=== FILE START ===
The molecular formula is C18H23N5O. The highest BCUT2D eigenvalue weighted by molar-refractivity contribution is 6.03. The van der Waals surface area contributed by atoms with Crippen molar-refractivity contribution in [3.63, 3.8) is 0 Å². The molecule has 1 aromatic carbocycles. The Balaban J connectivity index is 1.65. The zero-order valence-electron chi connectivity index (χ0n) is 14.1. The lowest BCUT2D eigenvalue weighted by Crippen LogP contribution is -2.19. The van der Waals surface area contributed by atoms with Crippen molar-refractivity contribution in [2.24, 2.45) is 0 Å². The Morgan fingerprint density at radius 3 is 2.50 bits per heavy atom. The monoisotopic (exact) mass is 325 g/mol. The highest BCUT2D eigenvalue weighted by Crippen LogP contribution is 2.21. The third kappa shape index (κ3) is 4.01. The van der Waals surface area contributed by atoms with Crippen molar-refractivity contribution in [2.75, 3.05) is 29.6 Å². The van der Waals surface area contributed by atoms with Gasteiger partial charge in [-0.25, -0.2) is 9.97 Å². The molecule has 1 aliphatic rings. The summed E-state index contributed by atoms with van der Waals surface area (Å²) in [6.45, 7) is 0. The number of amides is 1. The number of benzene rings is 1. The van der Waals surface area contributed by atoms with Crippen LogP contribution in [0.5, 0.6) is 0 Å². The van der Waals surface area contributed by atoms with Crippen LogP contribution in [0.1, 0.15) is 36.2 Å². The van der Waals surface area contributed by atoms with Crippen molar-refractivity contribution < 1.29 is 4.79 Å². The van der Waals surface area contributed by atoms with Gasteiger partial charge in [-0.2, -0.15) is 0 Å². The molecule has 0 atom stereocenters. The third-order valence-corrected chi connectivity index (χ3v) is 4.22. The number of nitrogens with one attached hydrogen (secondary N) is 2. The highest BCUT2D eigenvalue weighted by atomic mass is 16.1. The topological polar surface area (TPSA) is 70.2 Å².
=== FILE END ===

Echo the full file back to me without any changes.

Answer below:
The molecular formula is C18H23N5O. The highest BCUT2D eigenvalue weighted by molar-refractivity contribution is 6.03. The van der Waals surface area contributed by atoms with Crippen molar-refractivity contribution in [3.63, 3.8) is 0 Å². The molecule has 1 aromatic carbocycles. The Balaban J connectivity index is 1.65. The zero-order valence-electron chi connectivity index (χ0n) is 14.1. The lowest BCUT2D eigenvalue weighted by Crippen LogP contribution is -2.19. The van der Waals surface area contributed by atoms with Crippen molar-refractivity contribution in [2.24, 2.45) is 0 Å². The Morgan fingerprint density at radius 3 is 2.50 bits per heavy atom. The monoisotopic (exact) mass is 325 g/mol. The highest BCUT2D eigenvalue weighted by Crippen LogP contribution is 2.21. The third kappa shape index (κ3) is 4.01. The van der Waals surface area contributed by atoms with Crippen molar-refractivity contribution in [2.75, 3.05) is 29.6 Å². The van der Waals surface area contributed by atoms with Gasteiger partial charge in [-0.25, -0.2) is 9.97 Å². The molecule has 1 aliphatic rings. The summed E-state index contributed by atoms with van der Waals surface area (Å²) in [6.45, 7) is 0. The number of amides is 1. The number of benzene rings is 1. The van der Waals surface area contributed by atoms with Crippen LogP contribution in [0.5, 0.6) is 0 Å². The van der Waals surface area contributed by atoms with Crippen LogP contribution in [0.1, 0.15) is 36.2 Å². The van der Waals surface area contributed by atoms with Crippen molar-refractivity contribution < 1.29 is 4.79 Å². The van der Waals surface area contributed by atoms with Gasteiger partial charge in [-0.2, -0.15) is 0 Å². The molecule has 0 atom stereocenters. The third-order valence-corrected chi connectivity index (χ3v) is 4.22. The number of nitrogens with one attached hydrogen (secondary N) is 2. The highest BCUT2D eigenvalue weighted by atomic mass is 16.1. The topological polar surface area (TPSA) is 70.2 Å².